Share your story

Share your story
0 words
0 words
0 words
*Required field

All stories will be reviewed prior to being posted. Any names of clinics, medications or professional groups or references to self harm will be edited from the story. Upon submission, the user acknowledges the information will be made public, but only your first name will be displayed. Thank you for talking. You could be helping someone else.
Sending

Filter Stories Done

« Back To All Stories

Katelyn’s Story

“People struggle with understanding that mental illness is not a choice.”

What kind of stigma did you experience/observe?

For me the hardest part about my mental illness was accepting and realizing that I had it in the first place.
About 6 months after I was diagnosed with depression and anxiety I looked back over the past 5 years of my life and all the pieces fell into place. It felt so obvious after I had been diagnosed that I had been suffering for awhile, but when I was going through it I didn’t want to admit to myself that I had a problem and needed help because of the stigma. I was afraid of being bullied again at school, of telling my parents, and having people treat me differently or think I was unstable.

I’ve been on medication and have changed my lifestyle so that I can look forward to my day when I wake up every morning.

Overcoming the stigma is truly everything and if I could go back and get help sooner, I would. The other part is overcoming stigmas within the context of a relationship. My boyfriend does not suffer from mental illness and does not always understand my actions and can get annoyed with me when I am having a bad day and really struggling. It has been a process and real work trying to get him to understand and accept that I can’t always just shake things off and stop being in a bad mood.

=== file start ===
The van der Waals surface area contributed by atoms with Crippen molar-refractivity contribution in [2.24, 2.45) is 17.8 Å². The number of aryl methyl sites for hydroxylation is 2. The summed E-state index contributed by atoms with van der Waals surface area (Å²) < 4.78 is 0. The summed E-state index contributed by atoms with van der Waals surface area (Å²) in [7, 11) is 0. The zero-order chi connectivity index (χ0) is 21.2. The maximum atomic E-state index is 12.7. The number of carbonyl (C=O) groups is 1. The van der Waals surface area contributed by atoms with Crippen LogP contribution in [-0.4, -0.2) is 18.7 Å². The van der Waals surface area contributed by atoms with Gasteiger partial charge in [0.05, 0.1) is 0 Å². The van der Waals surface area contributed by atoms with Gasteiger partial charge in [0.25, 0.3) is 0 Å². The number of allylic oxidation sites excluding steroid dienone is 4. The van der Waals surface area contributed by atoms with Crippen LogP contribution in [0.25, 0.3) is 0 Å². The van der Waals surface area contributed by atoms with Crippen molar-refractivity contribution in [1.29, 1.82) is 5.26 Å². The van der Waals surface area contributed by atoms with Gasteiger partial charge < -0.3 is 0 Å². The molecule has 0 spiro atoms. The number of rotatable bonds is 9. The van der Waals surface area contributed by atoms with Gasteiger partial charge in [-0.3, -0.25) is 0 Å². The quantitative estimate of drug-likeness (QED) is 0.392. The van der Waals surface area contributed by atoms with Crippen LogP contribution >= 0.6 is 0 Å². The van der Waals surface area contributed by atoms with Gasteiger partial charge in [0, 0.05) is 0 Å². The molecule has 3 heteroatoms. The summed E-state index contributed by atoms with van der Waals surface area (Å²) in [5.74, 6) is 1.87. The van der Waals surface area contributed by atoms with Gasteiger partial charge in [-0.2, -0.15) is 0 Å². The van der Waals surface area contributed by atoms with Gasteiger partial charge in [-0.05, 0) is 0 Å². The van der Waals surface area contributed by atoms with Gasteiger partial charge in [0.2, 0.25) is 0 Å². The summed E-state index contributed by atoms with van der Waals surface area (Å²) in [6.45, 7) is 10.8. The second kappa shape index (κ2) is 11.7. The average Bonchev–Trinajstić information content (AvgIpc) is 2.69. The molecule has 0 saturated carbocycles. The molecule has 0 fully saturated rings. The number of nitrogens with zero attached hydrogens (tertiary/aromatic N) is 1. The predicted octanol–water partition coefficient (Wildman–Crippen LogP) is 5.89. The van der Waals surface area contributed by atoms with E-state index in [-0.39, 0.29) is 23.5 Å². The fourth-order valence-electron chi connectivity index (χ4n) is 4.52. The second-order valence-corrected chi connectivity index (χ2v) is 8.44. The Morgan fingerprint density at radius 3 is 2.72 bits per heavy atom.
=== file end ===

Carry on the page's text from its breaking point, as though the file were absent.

People struggle with understanding that mental illness is not a choice. I don’t want to feel depressed or anxious! This of course causes tension in the relationship and can be really hard to overcome if you aren’t willing to be patient and communicate constantly.

How did you overcome this experience?

The biggest thing that has helped me overcome stigma is self-awareness. I spend a lot of time reflecting and analyzing my own thoughts so I don’t get bogged down by my illnesses. When I do this I am also better able to articulate how I feel to people who don’t suffer from mental illness and don’t always understand what it is like to be in my shoes. Trying not to take things personally has helped me too. Some people truly do not know what mental illness is like and just don’t understand. Take the time to try to explain.

Help others by sharing a brief, positive message.

Be unapologetic about your happiness. I’m slowly learning that my life is MINE, and mine only. Forget what everyone else thinks and do what needs to be done for you to live a happy and healthy life.

Share This Story

Stigma Quiz

Can you recognize mental illness stigma?

Go To Quiz

Dive Deeper

Try the Make It OK Interactive Tool

Explore

11,222 people have pledged to stop mental illness stigma.

By signing this pledge, you’re taking a stand against the mental illness stigma. Pass it on. Print it out. Tape it up. It can serve as a reminder to start more conversations and stop the labeling. Together, we can Make It OK.

Take the Pledge